Researchers at the Friedrich Loeffler Institute in Germany have conducted a study demonstrating that raccoon dogs were a potential intermediate host in the transmission of severe acute respiratory syndrome coronavirus 2 (SARS-CoV-2) – the agent that causes coronavirus disease 2019 (COVID-19).
The study showed that the animals, which are kept in their millions on commercial farms across China, are susceptible to infection and readily transmit the virus to other raccoon dogs in close proximity.
Animals that were intranasally inoculated with SARS-CoV-2 quickly became infected and went on to transmit the virus to direct contact animals.
“With China’s substantial contribution to the global fur production of > 50 million animals per annum, it is conceivable that raccoon dogs may have played a hitherto unexplored role in the development of the pandemic,” write Thomas Mettenleiter and colleagues.
The findings support the implementation of adequate surveillance and risk mitigation strategies for both farmed and wild raccoon dogs, they add.
A pre-print version of the paper is available on the server bioRxiv*, while the article undergoes peer review.
Study design ( 422 A) Outline of the in vivo experiments with an observation period of 28 days. Animals (n=9) were inoculated intranasally with 105 TCID50/ml and three naïve direct contacts were added 1 dpi. On day 4 (animals #1, #2), day 8 (#3, #4), and 12 (#5, #6) two raccoon dogs each were sacrificed and subjected to autopsy. All remaining animals were euthanized on day 28 pi. Animals that became infected are highlighted in red. (B) Arrangement of the individual cages for the raccoon dogs in two separate rooms of the BSL 3 facility at the Friedrich-Loeffler-Institut. Inoculated animals (brown), contact animals (blue) and animals that remained uninfected ( ) are indicated.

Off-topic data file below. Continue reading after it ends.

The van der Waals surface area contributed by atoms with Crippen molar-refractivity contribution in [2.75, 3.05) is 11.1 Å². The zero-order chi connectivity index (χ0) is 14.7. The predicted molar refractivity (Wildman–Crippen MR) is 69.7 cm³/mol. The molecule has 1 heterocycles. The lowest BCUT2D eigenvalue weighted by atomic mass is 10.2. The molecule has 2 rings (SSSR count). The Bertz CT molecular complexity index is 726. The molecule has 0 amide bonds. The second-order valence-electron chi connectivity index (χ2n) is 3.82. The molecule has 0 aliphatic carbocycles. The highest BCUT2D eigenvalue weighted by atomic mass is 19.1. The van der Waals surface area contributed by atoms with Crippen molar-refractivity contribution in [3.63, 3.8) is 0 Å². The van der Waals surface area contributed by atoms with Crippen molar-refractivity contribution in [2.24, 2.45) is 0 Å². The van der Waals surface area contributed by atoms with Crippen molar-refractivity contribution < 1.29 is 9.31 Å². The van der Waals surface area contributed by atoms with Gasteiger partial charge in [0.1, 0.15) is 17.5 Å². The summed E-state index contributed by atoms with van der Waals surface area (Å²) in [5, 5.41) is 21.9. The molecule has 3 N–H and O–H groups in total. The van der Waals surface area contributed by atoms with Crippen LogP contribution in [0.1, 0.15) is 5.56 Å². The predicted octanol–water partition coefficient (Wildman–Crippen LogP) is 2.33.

Potential intermediate hosts
Since the first cases of COVID-19 were identified in Wuhan, China, late last year, SARS-CoV-2 has swept the globe and was declared a pandemic by the World Health Organization on March 11th, 2020.
Viruses closely related to SARS-CoV-2 have been identified in bats, but whether the virus was directly transmitted from bats to humans or whether transmission involved an intermediate host such as the pangolin remains unclear.
In the cases of SARS-CoV-1 and the Middle East respiratory syndrome (MERS), intermediate hosts were eventually found to be involved, but no such intermediary has yet been confirmed for SARS-CoV-2.
Although the pandemic has been driven by transmission between humans, cases of human-to-animal transmission through contact with companion animals and on mink farms have been reported.
“Increasing evidence supports the potential of several carnivore species to become infected by SARS-CoV-2 as a result of anthropo-zoonotic transmission, possibly leading to re-infections of humans,” say Mettenleiter and team.
Natural SARS-CoV-1 infection of raccoon dogs has been documented, suggesting the animals’ potential involvement in the 2002-2003 outbreak. Furthermore, some studies have shown that in raccoon dogs, the host cell protein angiotensin-converting enzyme 2 (ACE2) serves as an efficient receptor of both SARS-CoV-1 and SARS-CoV-2.
However, to date, there are no known studies that have investigated the infection of raccoon dogs with SARS-CoV-1 or SARS-CoV-2 under controlled conditions and with serologic surveillance.